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Can Someone Explain Feminism to me.

(201 Posts)
StickEmUp Wed 16-Jan-13 14:16:05

Because I think although it means equality (does it??) the fact the word starts with FEM is not a neutral word.

If it was 'peopleism' I think that would make more sense to me.

There isn't a 'maleism' is there?
Or is that because they don't need it?

I'm not very intellectual and that sounds like a silly question but do you get me?

I have tried to look it up on the internet but it all gets a bit complicated.

StickEmUp Wed 16-Jan-13 22:51:40

Well theres about 4 other people in the country whose not related to me with m ugly horrible name lol. So i really cant confirm or deny grin
BUt your right.

MMMarmite Wed 16-Jan-13 22:55:27

"StickaEmUp- I think the issue I have had with this is I have often heard women say what you said, but I have never heard a man say it. and I have never heard a woman say "I loved my name and hated his, so he took mine"

I asked my brother about this, he said he'd read an article analysing which names are correlated to success in life (those near the start of the alphabet and those having positive connotations apparently), so he's gonna base his decision on that!

AnyFucker Wed 16-Jan-13 22:56:51

I had an ugly maiden name ("maiden" ...how quaint hmm ). Really ugly. I got the piss taken out of me at school for years

It's the sort of name that will always attract negative attention and hilarity. I would have married anyone to get rid of it (just jokin' DH...)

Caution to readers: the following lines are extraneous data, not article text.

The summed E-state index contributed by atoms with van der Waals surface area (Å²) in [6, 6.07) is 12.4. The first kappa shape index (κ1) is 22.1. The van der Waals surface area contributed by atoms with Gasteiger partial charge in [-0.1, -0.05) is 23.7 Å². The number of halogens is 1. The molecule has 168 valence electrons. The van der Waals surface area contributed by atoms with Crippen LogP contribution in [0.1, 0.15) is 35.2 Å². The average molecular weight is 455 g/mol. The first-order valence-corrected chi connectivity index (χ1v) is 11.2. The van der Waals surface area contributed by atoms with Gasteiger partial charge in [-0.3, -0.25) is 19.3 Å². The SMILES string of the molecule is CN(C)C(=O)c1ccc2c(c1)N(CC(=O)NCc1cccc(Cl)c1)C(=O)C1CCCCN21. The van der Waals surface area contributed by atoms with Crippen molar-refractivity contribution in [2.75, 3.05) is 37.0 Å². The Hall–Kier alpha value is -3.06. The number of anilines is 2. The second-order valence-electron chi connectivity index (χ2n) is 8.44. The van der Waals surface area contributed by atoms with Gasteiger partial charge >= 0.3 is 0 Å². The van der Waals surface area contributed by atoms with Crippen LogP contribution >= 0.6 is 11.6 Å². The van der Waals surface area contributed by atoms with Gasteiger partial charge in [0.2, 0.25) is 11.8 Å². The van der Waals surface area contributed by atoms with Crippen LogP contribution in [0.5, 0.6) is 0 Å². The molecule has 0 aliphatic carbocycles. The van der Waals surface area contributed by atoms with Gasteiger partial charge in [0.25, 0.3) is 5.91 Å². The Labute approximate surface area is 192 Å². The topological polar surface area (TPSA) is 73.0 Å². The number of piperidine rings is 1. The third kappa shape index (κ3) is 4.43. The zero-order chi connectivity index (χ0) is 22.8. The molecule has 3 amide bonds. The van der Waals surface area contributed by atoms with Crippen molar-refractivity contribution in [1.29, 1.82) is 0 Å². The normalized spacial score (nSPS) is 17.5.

AnyFucker Wed 16-Jan-13 23:47:31

I must have been sent to Coventry. I keep killing threads.

Sunnywithshowers Thu 17-Jan-13 01:16:56

When I married my XH we went double barrelled. I divorced him because he was abusive and reclaimed my own name. I've married again and have kept my name. It's mine, it's unusual and (most importantly) I like it.

I think that having the choice matters - compulsion to change your name is one thing, deciding to change another entirely.

And as for obeying... ha de har har to that one. I am married to a man who I love and respect, and who loves and respects me. Neither obeys the other.

sashh Thu 17-Jan-13 03:30:07

The simplest explanation I came across was this

Stick your hand into your pants. Do you have a vigina? Do you think you have the right to control your vigina?

If you answer yes to both you are a feminist.

I loved my name and hated his, so he took mine my parents local paper had a short piece about a groom taking the bride's name about 20 years ago.

Quick google and:

times247.com/articles/groom-takes-wife-s-surname-via-new-france-law

www.nytimes.com/2012/02/19/fashion/weddings/shayne-adler-michael-sirlag-weddings.html?_r=0

www.fifetoday.co.uk/news/local-headlines/groom-takes-bride-s-name-1-148844

StickEmUp Thu 17-Jan-13 09:24:02

Using the 'if you have a vagina and want to control it= feminist'

I take it a man can't be a feminist?

I'm pretty sure after a discussion last night DH is into equal rights for women etc but ... yes he is a man.

"Using the 'if you have a vagina and want to control it= feminist'

I take it a man can't be a feminist?"

That's why I have a problem with that definition, but then some do believe that men can't be feminists.

As for taking the husband's name, I know that if we split up (looking increasingly more likely) that I'll want to keep my married name rather than go back to my maiden name. I just like the name more.

MiniTheMinx Thu 17-Jan-13 09:37:46